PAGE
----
Can There Be Too Much of a Good Thing?

I recently worked on JavaFX UI code that was new to me. In order to extend the existing UI by a simple label, I needed access to a bean of the underlying data model. Much to my surprise, I had to dig deep to find it hidden under multiple layers of wrappers. This was the data structure:

A bean wrapped in a BeanWrapper wrapped in an ObjectProperty wrapped in a WrapperPropertyProxy. Quite impressive.

Wow. Clearly, someone tried to satisfy their fetish for wrappers and indirection. I’m going show this image to the next computer science student I come across and ask them how many design (anti-)patterns they can see.

Headless UI Testing with TestFX and JavaFX 8

JavaFX is a great UI toolkit. TestFX is a great library for testing the user interfaces written in JavaFX. Writing graphical tests with TestFX is simple and fast, but one challenge remains when you build your software using a headless build machine: how can you perform your UI tests in headless mode during your build?

Luckily, JavaFX 8 Update 20 will contain Monocle, which should allow us to run these headless tests.

First analysis using the latest beta of JDK 8u20 indicates that these tests are feasible, but require some changes in the TestFX library. We used a simple standalone JavaFX application for which we wrote a basic TestFX test class. We ran this test using the following command line options:

Unfortunately, this was not enough to make the test work. So we took a deeper look at the inner workings of TestFX and found that a working solution required the following changes:

  1. refactor a part of the TestFX code such that different implementations of the org.loadui.testfx.framework.robot.ScreenRobot interface can be used. This allowed us to make test use an other robot implementation, in this case an adapter for MonocleRobot. The current TestFX implementation relies on java.awt.Robot, which uses the system event queue to move the system cursor. This, of course, does not integrate with Monocle in headless mode.
  2. implement a ScreenRobot adapter for MonocleRobot. MonocleRobot is in internal package and thus not available via public API. In order to obtain an instance of this class, we had to call:

This setup gave us a green test eventually. đŸ™‚

A Combined LineChart and TableView Widget in JavaFX
(enlarge to see more details)

This video shows a widget for displaying three characteristics (velocity vs. distance) in a LineChart node and a tabbed TableView node. The two nodes provide different views on the same data.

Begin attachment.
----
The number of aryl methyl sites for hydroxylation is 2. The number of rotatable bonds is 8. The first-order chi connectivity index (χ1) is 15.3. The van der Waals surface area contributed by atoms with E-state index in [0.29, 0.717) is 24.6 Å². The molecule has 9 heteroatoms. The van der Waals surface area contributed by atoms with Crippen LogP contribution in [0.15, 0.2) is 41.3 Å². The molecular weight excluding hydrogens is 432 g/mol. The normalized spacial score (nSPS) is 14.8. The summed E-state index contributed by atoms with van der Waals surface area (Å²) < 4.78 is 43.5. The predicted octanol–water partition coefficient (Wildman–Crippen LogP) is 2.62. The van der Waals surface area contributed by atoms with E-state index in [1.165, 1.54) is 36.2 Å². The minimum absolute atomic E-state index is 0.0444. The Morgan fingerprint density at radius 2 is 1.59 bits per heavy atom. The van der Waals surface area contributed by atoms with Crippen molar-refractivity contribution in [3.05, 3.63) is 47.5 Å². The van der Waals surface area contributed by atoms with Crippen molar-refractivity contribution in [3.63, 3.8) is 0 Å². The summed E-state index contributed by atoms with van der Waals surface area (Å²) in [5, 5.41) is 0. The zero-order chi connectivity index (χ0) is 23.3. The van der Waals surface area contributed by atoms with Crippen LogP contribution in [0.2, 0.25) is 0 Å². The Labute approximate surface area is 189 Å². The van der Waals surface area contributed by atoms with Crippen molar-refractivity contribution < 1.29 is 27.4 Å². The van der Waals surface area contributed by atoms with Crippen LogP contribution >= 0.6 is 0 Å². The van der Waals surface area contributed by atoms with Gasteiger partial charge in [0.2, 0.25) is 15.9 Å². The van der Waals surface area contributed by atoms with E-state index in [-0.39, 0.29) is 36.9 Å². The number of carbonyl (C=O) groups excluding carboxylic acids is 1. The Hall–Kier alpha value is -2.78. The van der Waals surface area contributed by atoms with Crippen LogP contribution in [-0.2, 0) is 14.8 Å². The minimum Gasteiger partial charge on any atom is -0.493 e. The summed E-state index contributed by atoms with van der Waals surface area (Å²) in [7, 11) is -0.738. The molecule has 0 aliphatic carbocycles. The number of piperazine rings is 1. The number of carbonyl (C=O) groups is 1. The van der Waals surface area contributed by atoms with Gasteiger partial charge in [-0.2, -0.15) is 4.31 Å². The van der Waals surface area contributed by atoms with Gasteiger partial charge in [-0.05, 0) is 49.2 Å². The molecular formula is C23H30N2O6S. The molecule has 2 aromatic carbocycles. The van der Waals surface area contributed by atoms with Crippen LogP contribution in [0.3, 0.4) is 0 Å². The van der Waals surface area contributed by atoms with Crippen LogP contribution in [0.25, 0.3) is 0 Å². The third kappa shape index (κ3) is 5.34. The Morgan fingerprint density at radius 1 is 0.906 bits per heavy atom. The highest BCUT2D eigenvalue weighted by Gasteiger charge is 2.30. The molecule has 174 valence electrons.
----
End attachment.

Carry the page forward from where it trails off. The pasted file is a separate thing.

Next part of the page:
The widget comes with the following features:

  • hovering over a data point in the chart will show a popup with the x and y values.
  • selecting a data point in the chart will select the corresponding data item in the table view and vice versa.
  • when a data item was edited in the table view, the chart will update immediately.
  • three colour pickers allow for changing the line colours in the chart.
  • import and export data from sources like CSV, Excel, HDF5 (to be done).

These features were implemented using JavaFX bindings, events, animations, and CSS styling.

A Widget Picker Control in JavaFX

The following video shows a custom control in JavaFX that lets you select items from a list and position them in a grid. The items represent UI widgets, that is, JavaFX controls, with a defined size on the grid. The grid represents a page on which these widgets will be shown.

A Graph Editor in JavaFX

Another thing we’ve been working on is going to see the light of day soon: a graph editor for JavaFX. The current beta version provides the following main features:

  • create draggable, resizable nodes and connections between them
  • add multiple input or output connectors to a node
  • create joints inside a connection
  • add custom skins for nodes, connections, connectors, and joints
  • enhanced user experience through comprehensive styling during drag-and-drop actions

Internally, we use an EMF model to represent the UI objects and their state. The model is in sync with the UI at all times.

Here’s a short video of our current development version: